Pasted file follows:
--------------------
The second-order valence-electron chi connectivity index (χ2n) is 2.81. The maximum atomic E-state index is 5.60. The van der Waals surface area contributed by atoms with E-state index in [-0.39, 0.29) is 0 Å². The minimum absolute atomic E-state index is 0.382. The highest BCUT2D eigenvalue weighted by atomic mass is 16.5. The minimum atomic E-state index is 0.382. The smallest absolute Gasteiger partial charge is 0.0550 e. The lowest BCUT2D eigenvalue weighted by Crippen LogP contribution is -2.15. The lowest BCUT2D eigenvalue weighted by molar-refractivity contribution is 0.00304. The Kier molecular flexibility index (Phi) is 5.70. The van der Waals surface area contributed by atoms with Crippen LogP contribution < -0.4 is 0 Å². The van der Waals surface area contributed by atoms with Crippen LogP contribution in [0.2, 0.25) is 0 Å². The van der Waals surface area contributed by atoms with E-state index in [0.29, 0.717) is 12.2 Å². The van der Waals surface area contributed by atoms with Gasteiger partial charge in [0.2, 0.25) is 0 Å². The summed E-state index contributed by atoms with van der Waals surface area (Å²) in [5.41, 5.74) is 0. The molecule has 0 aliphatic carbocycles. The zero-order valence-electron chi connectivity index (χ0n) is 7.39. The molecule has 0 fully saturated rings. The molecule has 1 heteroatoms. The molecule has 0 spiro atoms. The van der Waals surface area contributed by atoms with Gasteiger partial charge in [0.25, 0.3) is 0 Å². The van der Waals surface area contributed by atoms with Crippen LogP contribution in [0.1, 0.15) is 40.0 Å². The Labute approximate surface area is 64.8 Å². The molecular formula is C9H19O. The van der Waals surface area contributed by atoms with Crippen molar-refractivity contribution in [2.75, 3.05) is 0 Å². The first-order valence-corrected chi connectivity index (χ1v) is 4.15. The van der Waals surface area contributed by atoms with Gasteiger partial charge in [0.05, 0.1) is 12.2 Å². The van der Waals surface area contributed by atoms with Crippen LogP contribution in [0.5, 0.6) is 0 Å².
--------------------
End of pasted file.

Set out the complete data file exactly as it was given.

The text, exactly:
The second-order valence-electron chi connectivity index (χ2n) is 2.81. The maximum atomic E-state index is 5.60. The van der Waals surface area contributed by atoms with E-state index in [-0.39, 0.29) is 0 Å². The minimum absolute atomic E-state index is 0.382. The highest BCUT2D eigenvalue weighted by atomic mass is 16.5. The minimum atomic E-state index is 0.382. The smallest absolute Gasteiger partial charge is 0.0550 e. The lowest BCUT2D eigenvalue weighted by Crippen LogP contribution is -2.15. The lowest BCUT2D eigenvalue weighted by molar-refractivity contribution is 0.00304. The Kier molecular flexibility index (Phi) is 5.70. The van der Waals surface area contributed by atoms with Crippen LogP contribution < -0.4 is 0 Å². The van der Waals surface area contributed by atoms with Crippen LogP contribution in [0.2, 0.25) is 0 Å². The van der Waals surface area contributed by atoms with E-state index in [0.29, 0.717) is 12.2 Å². The van der Waals surface area contributed by atoms with Gasteiger partial charge in [0.2, 0.25) is 0 Å². The summed E-state index contributed by atoms with van der Waals surface area (Å²) in [5.41, 5.74) is 0. The molecule has 0 aliphatic carbocycles. The zero-order valence-electron chi connectivity index (χ0n) is 7.39. The molecule has 0 fully saturated rings. The molecule has 1 heteroatoms. The molecule has 0 spiro atoms. The van der Waals surface area contributed by atoms with Gasteiger partial charge in [0.25, 0.3) is 0 Å². The van der Waals surface area contributed by atoms with Crippen LogP contribution in [0.1, 0.15) is 40.0 Å². The Labute approximate surface area is 64.8 Å². The molecular formula is C9H19O. The van der Waals surface area contributed by atoms with Crippen molar-refractivity contribution in [2.75, 3.05) is 0 Å². The first-order valence-corrected chi connectivity index (χ1v) is 4.15. The van der Waals surface area contributed by atoms with Gasteiger partial charge in [0.05, 0.1) is 12.2 Å². The van der Waals surface area contributed by atoms with Crippen LogP contribution in [0.5, 0.6) is 0 Å².